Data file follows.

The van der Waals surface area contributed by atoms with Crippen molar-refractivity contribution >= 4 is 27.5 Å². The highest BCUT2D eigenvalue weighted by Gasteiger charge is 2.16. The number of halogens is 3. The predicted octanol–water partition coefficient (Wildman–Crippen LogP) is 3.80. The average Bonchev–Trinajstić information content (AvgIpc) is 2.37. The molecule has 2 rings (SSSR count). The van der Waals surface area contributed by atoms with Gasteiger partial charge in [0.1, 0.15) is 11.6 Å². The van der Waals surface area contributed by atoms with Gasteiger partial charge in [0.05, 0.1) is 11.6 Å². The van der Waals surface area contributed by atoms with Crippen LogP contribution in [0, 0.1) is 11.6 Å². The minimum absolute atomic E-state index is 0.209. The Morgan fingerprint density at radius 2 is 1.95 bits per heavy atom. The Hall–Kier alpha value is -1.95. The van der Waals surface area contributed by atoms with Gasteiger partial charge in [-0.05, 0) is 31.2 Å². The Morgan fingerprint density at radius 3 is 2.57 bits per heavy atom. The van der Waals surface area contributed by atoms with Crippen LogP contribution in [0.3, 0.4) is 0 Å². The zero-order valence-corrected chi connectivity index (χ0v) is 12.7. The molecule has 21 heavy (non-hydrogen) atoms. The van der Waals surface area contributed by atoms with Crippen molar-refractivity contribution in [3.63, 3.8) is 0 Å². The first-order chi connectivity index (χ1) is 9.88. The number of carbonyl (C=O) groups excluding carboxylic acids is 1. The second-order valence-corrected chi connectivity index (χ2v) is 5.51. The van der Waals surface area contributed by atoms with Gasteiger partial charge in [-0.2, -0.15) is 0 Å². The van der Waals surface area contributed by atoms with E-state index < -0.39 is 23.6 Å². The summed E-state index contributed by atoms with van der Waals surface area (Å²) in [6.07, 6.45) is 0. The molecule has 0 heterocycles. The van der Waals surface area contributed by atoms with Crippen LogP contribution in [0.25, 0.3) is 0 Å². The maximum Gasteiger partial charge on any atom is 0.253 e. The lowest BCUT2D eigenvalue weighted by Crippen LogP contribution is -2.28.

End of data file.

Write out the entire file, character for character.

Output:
The van der Waals surface area contributed by atoms with Crippen molar-refractivity contribution >= 4 is 27.5 Å². The highest BCUT2D eigenvalue weighted by Gasteiger charge is 2.16. The number of halogens is 3. The predicted octanol–water partition coefficient (Wildman–Crippen LogP) is 3.80. The average Bonchev–Trinajstić information content (AvgIpc) is 2.37. The molecule has 2 rings (SSSR count). The van der Waals surface area contributed by atoms with Gasteiger partial charge in [0.1, 0.15) is 11.6 Å². The van der Waals surface area contributed by atoms with Gasteiger partial charge in [0.05, 0.1) is 11.6 Å². The van der Waals surface area contributed by atoms with Crippen LogP contribution in [0, 0.1) is 11.6 Å². The minimum absolute atomic E-state index is 0.209. The Morgan fingerprint density at radius 2 is 1.95 bits per heavy atom. The Hall–Kier alpha value is -1.95. The van der Waals surface area contributed by atoms with Gasteiger partial charge in [-0.05, 0) is 31.2 Å². The Morgan fingerprint density at radius 3 is 2.57 bits per heavy atom. The van der Waals surface area contributed by atoms with Crippen LogP contribution in [0.3, 0.4) is 0 Å². The zero-order valence-corrected chi connectivity index (χ0v) is 12.7. The molecule has 21 heavy (non-hydrogen) atoms. The van der Waals surface area contributed by atoms with Crippen molar-refractivity contribution in [3.63, 3.8) is 0 Å². The first-order chi connectivity index (χ1) is 9.88. The number of carbonyl (C=O) groups excluding carboxylic acids is 1. The second-order valence-corrected chi connectivity index (χ2v) is 5.51. The van der Waals surface area contributed by atoms with Gasteiger partial charge in [-0.2, -0.15) is 0 Å². The van der Waals surface area contributed by atoms with E-state index < -0.39 is 23.6 Å². The summed E-state index contributed by atoms with van der Waals surface area (Å²) in [6.07, 6.45) is 0. The molecule has 0 heterocycles. The van der Waals surface area contributed by atoms with Crippen LogP contribution in [0.25, 0.3) is 0 Å². The maximum Gasteiger partial charge on any atom is 0.253 e. The lowest BCUT2D eigenvalue weighted by Crippen LogP contribution is -2.28.